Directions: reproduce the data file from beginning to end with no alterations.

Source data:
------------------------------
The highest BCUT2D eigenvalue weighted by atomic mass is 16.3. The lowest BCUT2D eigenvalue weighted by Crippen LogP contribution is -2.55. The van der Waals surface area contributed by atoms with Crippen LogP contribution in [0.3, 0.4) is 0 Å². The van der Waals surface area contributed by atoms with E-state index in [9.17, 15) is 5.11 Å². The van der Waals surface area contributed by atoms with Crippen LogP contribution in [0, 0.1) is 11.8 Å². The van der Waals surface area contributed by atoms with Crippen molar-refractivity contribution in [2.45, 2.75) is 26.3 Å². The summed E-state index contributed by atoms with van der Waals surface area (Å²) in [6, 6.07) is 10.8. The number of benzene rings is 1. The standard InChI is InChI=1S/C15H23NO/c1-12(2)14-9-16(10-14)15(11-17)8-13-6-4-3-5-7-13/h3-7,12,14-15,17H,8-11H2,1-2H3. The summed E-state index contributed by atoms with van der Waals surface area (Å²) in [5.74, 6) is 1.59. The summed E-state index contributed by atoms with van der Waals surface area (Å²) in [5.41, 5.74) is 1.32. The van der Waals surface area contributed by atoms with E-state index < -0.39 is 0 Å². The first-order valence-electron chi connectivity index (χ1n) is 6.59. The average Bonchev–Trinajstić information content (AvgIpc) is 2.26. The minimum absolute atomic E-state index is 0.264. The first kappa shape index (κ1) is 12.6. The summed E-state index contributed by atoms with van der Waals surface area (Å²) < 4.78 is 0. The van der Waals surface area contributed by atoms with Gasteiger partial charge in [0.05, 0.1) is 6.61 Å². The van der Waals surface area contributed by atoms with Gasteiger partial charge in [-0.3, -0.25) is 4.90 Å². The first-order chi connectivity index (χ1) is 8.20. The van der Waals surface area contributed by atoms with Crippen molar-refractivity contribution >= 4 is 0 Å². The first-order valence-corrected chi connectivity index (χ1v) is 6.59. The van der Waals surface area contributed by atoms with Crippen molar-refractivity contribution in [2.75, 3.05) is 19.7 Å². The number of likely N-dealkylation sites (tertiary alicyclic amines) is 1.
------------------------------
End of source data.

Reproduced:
The highest BCUT2D eigenvalue weighted by atomic mass is 16.3. The lowest BCUT2D eigenvalue weighted by Crippen LogP contribution is -2.55. The van der Waals surface area contributed by atoms with Crippen LogP contribution in [0.3, 0.4) is 0 Å². The van der Waals surface area contributed by atoms with E-state index in [9.17, 15) is 5.11 Å². The van der Waals surface area contributed by atoms with Crippen LogP contribution in [0, 0.1) is 11.8 Å². The van der Waals surface area contributed by atoms with Crippen molar-refractivity contribution in [2.45, 2.75) is 26.3 Å². The summed E-state index contributed by atoms with van der Waals surface area (Å²) in [6, 6.07) is 10.8. The number of benzene rings is 1. The standard InChI is InChI=1S/C15H23NO/c1-12(2)14-9-16(10-14)15(11-17)8-13-6-4-3-5-7-13/h3-7,12,14-15,17H,8-11H2,1-2H3. The summed E-state index contributed by atoms with van der Waals surface area (Å²) in [5.74, 6) is 1.59. The summed E-state index contributed by atoms with van der Waals surface area (Å²) in [5.41, 5.74) is 1.32. The van der Waals surface area contributed by atoms with E-state index < -0.39 is 0 Å². The first-order valence-electron chi connectivity index (χ1n) is 6.59. The average Bonchev–Trinajstić information content (AvgIpc) is 2.26. The minimum absolute atomic E-state index is 0.264. The first kappa shape index (κ1) is 12.6. The summed E-state index contributed by atoms with van der Waals surface area (Å²) < 4.78 is 0. The van der Waals surface area contributed by atoms with Gasteiger partial charge in [0.05, 0.1) is 6.61 Å². The van der Waals surface area contributed by atoms with Gasteiger partial charge in [-0.3, -0.25) is 4.90 Å². The first-order chi connectivity index (χ1) is 8.20. The van der Waals surface area contributed by atoms with Crippen molar-refractivity contribution >= 4 is 0 Å². The first-order valence-corrected chi connectivity index (χ1v) is 6.59. The van der Waals surface area contributed by atoms with Crippen molar-refractivity contribution in [2.75, 3.05) is 19.7 Å². The number of likely N-dealkylation sites (tertiary alicyclic amines) is 1.